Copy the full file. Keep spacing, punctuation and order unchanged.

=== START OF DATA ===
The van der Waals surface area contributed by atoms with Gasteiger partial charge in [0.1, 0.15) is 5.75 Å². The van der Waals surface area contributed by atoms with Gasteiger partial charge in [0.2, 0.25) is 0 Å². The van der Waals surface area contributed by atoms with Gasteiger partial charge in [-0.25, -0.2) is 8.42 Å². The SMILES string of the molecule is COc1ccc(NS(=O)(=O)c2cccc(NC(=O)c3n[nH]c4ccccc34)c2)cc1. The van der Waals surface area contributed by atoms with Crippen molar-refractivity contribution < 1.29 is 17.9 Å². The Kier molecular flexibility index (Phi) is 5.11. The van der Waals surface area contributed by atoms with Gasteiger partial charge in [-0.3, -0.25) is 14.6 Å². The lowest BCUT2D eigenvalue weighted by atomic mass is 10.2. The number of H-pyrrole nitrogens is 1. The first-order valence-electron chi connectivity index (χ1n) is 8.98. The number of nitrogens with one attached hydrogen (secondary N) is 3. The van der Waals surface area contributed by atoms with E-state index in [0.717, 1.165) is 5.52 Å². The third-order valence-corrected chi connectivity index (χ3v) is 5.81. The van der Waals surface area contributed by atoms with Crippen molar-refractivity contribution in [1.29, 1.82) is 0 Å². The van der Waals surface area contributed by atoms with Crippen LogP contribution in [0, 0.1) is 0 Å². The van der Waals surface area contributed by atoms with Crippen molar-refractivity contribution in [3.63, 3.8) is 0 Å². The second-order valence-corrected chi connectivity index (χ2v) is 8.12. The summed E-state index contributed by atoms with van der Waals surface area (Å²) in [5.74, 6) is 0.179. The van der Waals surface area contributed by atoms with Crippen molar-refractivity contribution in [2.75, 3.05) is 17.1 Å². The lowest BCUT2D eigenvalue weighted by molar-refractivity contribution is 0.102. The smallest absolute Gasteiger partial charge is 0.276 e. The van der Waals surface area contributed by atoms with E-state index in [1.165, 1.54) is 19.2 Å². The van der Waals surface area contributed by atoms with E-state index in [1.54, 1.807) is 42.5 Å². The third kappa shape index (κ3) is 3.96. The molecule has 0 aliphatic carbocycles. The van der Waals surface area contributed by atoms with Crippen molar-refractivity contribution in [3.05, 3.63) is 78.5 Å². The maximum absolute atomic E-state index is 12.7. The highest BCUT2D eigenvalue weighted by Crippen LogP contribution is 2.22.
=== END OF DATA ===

The van der Waals surface area contributed by atoms with Gasteiger partial charge in [0.1, 0.15) is 5.75 Å². The van der Waals surface area contributed by atoms with Gasteiger partial charge in [0.2, 0.25) is 0 Å². The van der Waals surface area contributed by atoms with Gasteiger partial charge in [-0.25, -0.2) is 8.42 Å². The SMILES string of the molecule is COc1ccc(NS(=O)(=O)c2cccc(NC(=O)c3n[nH]c4ccccc34)c2)cc1. The van der Waals surface area contributed by atoms with Crippen molar-refractivity contribution < 1.29 is 17.9 Å². The Kier molecular flexibility index (Phi) is 5.11. The van der Waals surface area contributed by atoms with Gasteiger partial charge in [-0.3, -0.25) is 14.6 Å². The lowest BCUT2D eigenvalue weighted by atomic mass is 10.2. The number of H-pyrrole nitrogens is 1. The first-order valence-electron chi connectivity index (χ1n) is 8.98. The number of nitrogens with one attached hydrogen (secondary N) is 3. The van der Waals surface area contributed by atoms with E-state index in [0.717, 1.165) is 5.52 Å². The third-order valence-corrected chi connectivity index (χ3v) is 5.81. The van der Waals surface area contributed by atoms with Crippen molar-refractivity contribution in [1.29, 1.82) is 0 Å². The van der Waals surface area contributed by atoms with Crippen LogP contribution in [0, 0.1) is 0 Å². The van der Waals surface area contributed by atoms with Crippen molar-refractivity contribution in [3.63, 3.8) is 0 Å². The second-order valence-corrected chi connectivity index (χ2v) is 8.12. The summed E-state index contributed by atoms with van der Waals surface area (Å²) in [5.74, 6) is 0.179. The van der Waals surface area contributed by atoms with Crippen molar-refractivity contribution in [2.75, 3.05) is 17.1 Å². The lowest BCUT2D eigenvalue weighted by molar-refractivity contribution is 0.102. The smallest absolute Gasteiger partial charge is 0.276 e. The van der Waals surface area contributed by atoms with E-state index in [1.165, 1.54) is 19.2 Å². The van der Waals surface area contributed by atoms with E-state index in [1.54, 1.807) is 42.5 Å². The third kappa shape index (κ3) is 3.96. The molecule has 0 aliphatic carbocycles. The van der Waals surface area contributed by atoms with Crippen molar-refractivity contribution in [3.05, 3.63) is 78.5 Å². The maximum absolute atomic E-state index is 12.7. The highest BCUT2D eigenvalue weighted by Crippen LogP contribution is 2.22.